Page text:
Ignite the Stars

Maura Milan’s Ignite the Stars (2018) came to me as a gift with a glowing review. So, I saved it for a day when I could just immerse myself in a fictional world without being disturbed. After having been buried in a pile of books that are compelling but heavy on the heart for a while, it was nice to have such an exhilarating reading experience that gave me an adrenaline rush. Immediately upon finishing the book, I looked up to see if there was a sequel. The good news is that the second installment, Eclipse the Stars (2019), will be coming out this September! Luckily, I won’t be suffering long. Even when I have a reading list that seems to have no end, I am so bad at waiting for a sequel once I get hooked on a series…sigh.

As one might guess from the eye-catching cover, Ignite the Stars is a YA science fiction set in space. Unlike those who grew up in the United States, neither Star Wars nor Star Trek has been a huge part of my childhood, though I came to appreciate both as an adult. Die-hard fans of Star Wars / Star Trek might call me blasphemous, but I loved that Milan’s debut offered a blend of both canons. Moreover, Ia Cōcha, who adorns the cover, is a badass POC female character with a dark sense of humor that will grow on the readers. Here is a short introduction to Ia provided on the covers:

Everyone in the universe knows his name. Everyone in the universe fears him. But no one realizes that notorious outlaw Ia Cocha is a seventeen-year-old girl.

A criminal mastermind and unrivaled pilot, Ia has spent her life terrorizing the Olympus Commonwealth, the imperialist nation that destroyed her home. When the Commonwealth captures her and her true identity is exposed, they see Ia’s age and talent as an opportunity: by forcing her to serve them, they will prove that no one is beyond their control.

Soon, Ia is trapped at the Commonwealth’s military academy, desperately plotting her escape. But new acquaintances—including Brinn, a seemingly average student with a closely-held secret, and their charming Flight Master, Knives—cause Ia to question her own alliances. Can she find a way to escape the Commonwealth’s clutches before these bonds deepen?

In this exhilarating edge-of-your-seat sci-fi adventure—perfect for fans of The Lunar Chronicles—debut author Maura Milan introduces our world to a thrilling new heroine.

It has almost become a norm in young adult fiction to have empowering female protagonists. Nonetheless, I loved that Ia is a character that I haven’t wanted to yell at in a long, long time. She has her flaws as is often the case with teenage heroes who believes they are invincible. However, I found Ia fascinating due to her complex moral compass and her ability to live with her sins, make amends, and learn from her mistakes. It’ll be interesting to follow how Ia and her relationships with two other POV characters, Brinn and Knives, develop over the course of the series.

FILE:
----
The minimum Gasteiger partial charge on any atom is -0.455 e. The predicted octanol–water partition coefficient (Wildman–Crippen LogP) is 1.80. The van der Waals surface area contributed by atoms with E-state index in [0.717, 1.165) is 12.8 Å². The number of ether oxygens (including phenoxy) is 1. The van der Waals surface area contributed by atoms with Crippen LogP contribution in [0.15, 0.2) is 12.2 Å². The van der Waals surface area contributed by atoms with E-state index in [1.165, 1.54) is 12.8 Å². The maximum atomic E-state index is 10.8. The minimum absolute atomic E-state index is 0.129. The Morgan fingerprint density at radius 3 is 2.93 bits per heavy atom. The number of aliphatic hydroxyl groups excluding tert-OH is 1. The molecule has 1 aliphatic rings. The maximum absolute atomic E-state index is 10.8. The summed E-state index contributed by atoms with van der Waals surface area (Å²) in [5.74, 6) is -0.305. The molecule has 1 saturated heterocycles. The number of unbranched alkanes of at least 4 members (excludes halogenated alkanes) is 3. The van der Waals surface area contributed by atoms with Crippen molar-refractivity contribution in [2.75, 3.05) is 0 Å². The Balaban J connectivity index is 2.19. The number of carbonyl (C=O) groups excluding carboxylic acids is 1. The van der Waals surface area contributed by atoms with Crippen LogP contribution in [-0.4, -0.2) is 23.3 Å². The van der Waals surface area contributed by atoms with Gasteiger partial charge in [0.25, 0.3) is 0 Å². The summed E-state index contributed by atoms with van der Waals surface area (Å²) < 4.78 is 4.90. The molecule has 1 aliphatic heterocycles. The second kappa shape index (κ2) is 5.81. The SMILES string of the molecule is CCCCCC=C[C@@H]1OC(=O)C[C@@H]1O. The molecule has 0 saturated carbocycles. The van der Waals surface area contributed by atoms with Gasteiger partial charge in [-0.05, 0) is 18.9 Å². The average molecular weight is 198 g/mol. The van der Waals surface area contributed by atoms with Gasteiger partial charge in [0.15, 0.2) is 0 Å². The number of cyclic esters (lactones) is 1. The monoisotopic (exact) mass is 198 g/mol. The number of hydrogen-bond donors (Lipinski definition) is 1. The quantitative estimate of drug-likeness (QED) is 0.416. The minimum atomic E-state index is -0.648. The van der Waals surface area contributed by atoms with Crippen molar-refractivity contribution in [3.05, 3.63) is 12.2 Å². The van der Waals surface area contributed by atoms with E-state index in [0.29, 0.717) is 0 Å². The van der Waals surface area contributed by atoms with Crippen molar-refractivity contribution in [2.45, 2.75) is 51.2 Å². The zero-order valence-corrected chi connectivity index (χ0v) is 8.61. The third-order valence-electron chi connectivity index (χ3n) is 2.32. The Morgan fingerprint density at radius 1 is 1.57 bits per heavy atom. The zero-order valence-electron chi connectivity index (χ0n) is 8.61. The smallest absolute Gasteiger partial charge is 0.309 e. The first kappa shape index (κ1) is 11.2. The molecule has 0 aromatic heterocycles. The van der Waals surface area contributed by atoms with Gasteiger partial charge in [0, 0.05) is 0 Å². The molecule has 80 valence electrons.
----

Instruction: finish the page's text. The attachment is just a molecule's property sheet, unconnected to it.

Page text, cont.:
In the world of Ignite the Stars, the known universe is mostly in control of the Olympus Commonwealth, which is an empire ruled by two queens. Although the Uranium War that decimated several planets has ended by the beginning of the book, OC is nowhere near ceasing its military expansion. It is at that precise moment that Milan pulls us into the world that she has built, which resonates so much with our current political climate. The influx of refugees (Tawnies, Makolions, Dvvins etc.) into the capital star system causes the conservative political parties of the Commonwealth to push for a racist and xenophobic agenda, which leads to mob violence against those who are visibly identifiable as a foreign other. In addition, there are rumors that a slaver nation called the Armadas are planning to wage a war against the Commonwealth. At this point, there is no good and bad side as innocent civilians in the Fringe are left to their own devices.

Upon her capture on a Tawny refugee ship, Ia is sent to the Commonwealth’s most prestigious military academy, Aphelion, to be used in the service of imperialist propaganda instead of being left to die in a prison camp. It is there at Aphelion where she meets Brinn and Knives. I loved the dynamic between this unlikely trio that consists of a rebel, an assimilationist, and a bystander.


* spoiler alert *


Especially, I appreciated the careful attention paid to Brinn as a character, who is a half-Tawny with a birth right citizenship. At first, she firmly believes in the values of the Commonwealth and tries to hide her heritage by dying her naturally navy blue hair into brown and making mistakes on her exams. Furthermore, she volunteers to become a soldier of the Royal Star Fleet in order to prove her loyalty. Yet, she gradually begins to doubt the empire’s values the more she spends time with her roommate Ia. Therefore, I absolutely loved her final transformation towards the end of the book.

As everyone would probably agree, Knives is the more predictable character of the two though nonetheless charming for it. I liked that he represents many of the bystanders who know enough to distrust the empire but do not confront their own complicities. However, he, too, is prompted into action when the crisis hits. I am very curious as to how the romance between Ia and Knives will survive this morally complex world. I hope it brings some unexpected twists. But I guess I’ll have to patiently wait for Eclipse the Skies to find out 🙂

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